Johnny Young was without a doubt one of the great Chicago bluesmen. Fortunately for posterity, his music was captured on a regrettably few, exceedingly rare, but undeniably great, records. Chicago Blues catches Johnny Young when he was at the top of his game and gives a good taste of the kind of the amplified blues that fueled Chicago's small clubs and taverns. Backed here by two of the topflight rhythm sections of the day, Young plays a vigorous style of tough, good spirited blues. That alone is enough to satisfy any blues fan, but Young switches between guitar and mandolin. Not often do you get to hear the blues played on mandolin, much less modern electric blues. As he is regarded as being the only mandolin player to play in the electric Chicago blues style, best take note right now of Johnny Young.
Though an accomplished guitarist and singer, Young believed the mandolin was his primary instrument. He often didn't even own a guitar and would have to borrow one even to play onstage, but he always had his mandolin. Raised in Mississippi, Young loved the rowdy, exuberant sound of the Delta string bands, and often drove his blues with his strident mandolin playing. His resulting style is down home blended with the blues. The first 12 tracks feature Johnny Young effortlessly fronting the core members from the Muddy Waters band, with James Cotton on harmonica and Otis Spann on piano. The four mandolin-piano duets feature country-style string breakdowns played in blue note triplets together with the tasteful barrelhouse piano. "Keep Your Nose Out of My Business", "I'm Doing All Right", "Moaning and Groaning", and "Stealin'" (an old dance piece that Young transformed into to a high-stepping blues) are easily worth the price of the whole record.
The remaining sides with the Muddy Waters band show 1965 Chicago blues being played at their absolute finest. From the raw shouting sound of "Wild, Wild Woman" to the more urbane sounding "My Trainfare Out of Town", from the sophisticated resignation of "Come Early in the Morning" to the wild, wild men squalling and pounding out "Slam Hammer", this is some hot stuff.
The remaining eight tracks were co-produced by Chicago blues veteran, Willie Dixon, famous for insisting on tight rhythm sections. As recording director for the later 1967 session, Dixon rounded up some of the best available musicians who included Lafayette Leake on piano, Jimmy Dawkins on lead guitar, and Big Walter Horton on harmonica. Throughout these tracks, Leake's piano work is sensitive and understated, played occasionally with a chiming sound. On the other hand, Dawkins's electric guitar work sounds as high-powered and energetic as his stage reputation. Onstage, he used to play his guitar with his teeth, play it up over his head, and also down on the ground. He once modestly remembered, "I used to be quite acrobatic and I used to tear up a lot of my little $5 suits and Goodwill pants. . . ."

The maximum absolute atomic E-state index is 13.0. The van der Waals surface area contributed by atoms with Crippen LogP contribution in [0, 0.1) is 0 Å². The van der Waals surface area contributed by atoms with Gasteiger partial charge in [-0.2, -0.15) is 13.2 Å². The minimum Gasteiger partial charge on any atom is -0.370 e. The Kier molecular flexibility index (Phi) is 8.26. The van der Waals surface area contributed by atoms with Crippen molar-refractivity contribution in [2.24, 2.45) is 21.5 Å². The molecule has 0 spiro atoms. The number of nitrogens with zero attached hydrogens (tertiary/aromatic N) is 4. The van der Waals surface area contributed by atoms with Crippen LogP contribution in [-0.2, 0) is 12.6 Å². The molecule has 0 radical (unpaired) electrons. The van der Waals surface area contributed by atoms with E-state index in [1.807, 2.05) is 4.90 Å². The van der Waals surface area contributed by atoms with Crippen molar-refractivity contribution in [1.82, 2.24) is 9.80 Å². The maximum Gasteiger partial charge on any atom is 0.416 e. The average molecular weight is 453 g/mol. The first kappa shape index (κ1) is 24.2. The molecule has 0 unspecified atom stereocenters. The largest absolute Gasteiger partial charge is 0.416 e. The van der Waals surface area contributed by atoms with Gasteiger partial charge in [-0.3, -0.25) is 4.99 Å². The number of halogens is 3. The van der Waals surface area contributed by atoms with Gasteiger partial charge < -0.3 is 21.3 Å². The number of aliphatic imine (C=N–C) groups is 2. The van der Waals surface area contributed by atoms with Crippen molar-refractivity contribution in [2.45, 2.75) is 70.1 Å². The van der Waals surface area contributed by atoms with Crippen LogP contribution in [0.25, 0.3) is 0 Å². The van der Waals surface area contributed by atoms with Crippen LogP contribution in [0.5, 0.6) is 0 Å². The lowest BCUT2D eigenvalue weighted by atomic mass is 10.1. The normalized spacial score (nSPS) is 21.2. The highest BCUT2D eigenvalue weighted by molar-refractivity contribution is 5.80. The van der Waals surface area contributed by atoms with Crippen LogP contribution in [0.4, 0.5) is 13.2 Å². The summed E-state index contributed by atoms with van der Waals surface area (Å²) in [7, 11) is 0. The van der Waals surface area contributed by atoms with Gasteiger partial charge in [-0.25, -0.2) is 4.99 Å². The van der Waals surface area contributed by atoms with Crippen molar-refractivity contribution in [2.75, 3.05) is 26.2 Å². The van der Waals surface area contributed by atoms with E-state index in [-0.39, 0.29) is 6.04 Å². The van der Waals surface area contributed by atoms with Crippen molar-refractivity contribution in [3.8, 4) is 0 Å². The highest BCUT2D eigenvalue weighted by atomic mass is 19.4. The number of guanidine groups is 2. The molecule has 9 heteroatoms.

Moving from the eerie "Strange Girl" and the downright chilling "Stockyard Blues", to the slow blues shout of "Ring Around My Heart", into the Ivory Joe Hunter-like soft and romantic "Sometimes I Cry", this is an amazing variety of blues material. The sweetest song by far is "On the Road Again". Big Walter Horton shows his uncanny genius on harmonica, imitating the soft buzzing sound of a sun-drenched bee circling around, providing a sonic backdrop for a line about California's warmth and easy charm. Young even worked a mention of label-owner Chris Strachwitz into his lyrics during the take, and with completely spontaneous sincerity. Johnny Young was happy to be back in the studio making a record, and it shows.
Sometimes, Johnny Young becomes like an archetype or at least the epitome of Chicago working bluesmen of his time. Though it's often sad to consider how much the future listener will miss in the way of blues. Consider all the music not recorded at all, or the music that wasn't recorded during the long Petrillo ban, or the music that couldn't be recorded due to wartime shortages of materials for records, or the treasures recorded on 78s just scrapped and melted in vats to make new records. For being among the first to record in the postwar Chicago blues style back in 1947, being whisked off Maxwell Street into a radio shop to make his first record, the talented Johnny Young did not have much of an ensuing recording career.
But certainly a lot of people heard him at the time in the clubs like the Purple Cat or the Plantation Club. Johnny Young playing shoulder to shoulder onstage with Muddy Waters and Sonny Boy Williamson. Or saw him busking on Sundays at the Maxwell Street Market, jamming up a storm with Robert Nighthawk or some of the young players just coming up. Johnny Young had a steady place in his Maxwell Street act for the young Charles Musselwhite, who within a few years covered Young's song "Early In the Morning" on his own debut album. He may not have recorded a huge catalog, but Young performed steadily in Chicago clubs and on Maxwell Street from 1947 when he arrived until the day he died in 1974.
However much we may have lost because Young recorded so infrequently, Johnny Young's Chicago Blues has continued providing a lot of pleasure and inspiration to those who have the good fortune to hear him. All in part because Chris Strachwitz had the foresight, good sense, and good taste to go far out of his way to get Young's music on record. Johnny Young's Chicago Blues since the day it was pressed into a record has always remained in print at Arhoolie. This generous collection of 20 songs (all but one written by Young) is more than an hour from the best era of Chicago blues. As such, this one really deserves to be in every blues collection. Because this showcases the one who dared use mandolin in modern urban electric blues, it should probably be required in every blues collection.